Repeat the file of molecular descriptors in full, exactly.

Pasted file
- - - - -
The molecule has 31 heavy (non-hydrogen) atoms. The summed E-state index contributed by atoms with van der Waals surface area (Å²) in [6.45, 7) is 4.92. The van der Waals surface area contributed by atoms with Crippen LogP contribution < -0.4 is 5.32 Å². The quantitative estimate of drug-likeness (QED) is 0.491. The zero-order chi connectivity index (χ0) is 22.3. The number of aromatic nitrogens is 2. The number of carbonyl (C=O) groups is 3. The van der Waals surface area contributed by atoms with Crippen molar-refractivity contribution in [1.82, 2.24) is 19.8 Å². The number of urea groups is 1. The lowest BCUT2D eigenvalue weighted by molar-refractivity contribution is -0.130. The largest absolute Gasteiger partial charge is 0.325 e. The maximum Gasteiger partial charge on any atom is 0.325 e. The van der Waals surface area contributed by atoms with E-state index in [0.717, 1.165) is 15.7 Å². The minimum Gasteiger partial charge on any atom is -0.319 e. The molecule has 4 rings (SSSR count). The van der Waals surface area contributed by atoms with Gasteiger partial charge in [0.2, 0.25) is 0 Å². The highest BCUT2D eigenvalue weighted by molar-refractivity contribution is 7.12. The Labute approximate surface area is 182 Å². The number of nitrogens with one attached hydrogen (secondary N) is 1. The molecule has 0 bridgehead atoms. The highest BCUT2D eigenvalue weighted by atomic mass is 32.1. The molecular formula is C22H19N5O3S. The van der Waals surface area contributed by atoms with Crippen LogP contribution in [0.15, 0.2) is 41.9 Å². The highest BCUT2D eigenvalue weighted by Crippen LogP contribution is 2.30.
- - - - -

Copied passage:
The molecule has 31 heavy (non-hydrogen) atoms. The summed E-state index contributed by atoms with van der Waals surface area (Å²) in [6.45, 7) is 4.92. The van der Waals surface area contributed by atoms with Crippen LogP contribution < -0.4 is 5.32 Å². The quantitative estimate of drug-likeness (QED) is 0.491. The zero-order chi connectivity index (χ0) is 22.3. The number of aromatic nitrogens is 2. The number of carbonyl (C=O) groups is 3. The van der Waals surface area contributed by atoms with Crippen molar-refractivity contribution in [1.82, 2.24) is 19.8 Å². The number of urea groups is 1. The lowest BCUT2D eigenvalue weighted by molar-refractivity contribution is -0.130. The largest absolute Gasteiger partial charge is 0.325 e. The maximum Gasteiger partial charge on any atom is 0.325 e. The van der Waals surface area contributed by atoms with E-state index in [0.717, 1.165) is 15.7 Å². The minimum Gasteiger partial charge on any atom is -0.319 e. The molecule has 4 rings (SSSR count). The van der Waals surface area contributed by atoms with Gasteiger partial charge in [0.2, 0.25) is 0 Å². The highest BCUT2D eigenvalue weighted by molar-refractivity contribution is 7.12. The Labute approximate surface area is 182 Å². The number of nitrogens with one attached hydrogen (secondary N) is 1. The molecule has 0 bridgehead atoms. The highest BCUT2D eigenvalue weighted by atomic mass is 32.1. The molecular formula is C22H19N5O3S. The van der Waals surface area contributed by atoms with Crippen LogP contribution in [0.15, 0.2) is 41.9 Å². The highest BCUT2D eigenvalue weighted by Crippen LogP contribution is 2.30.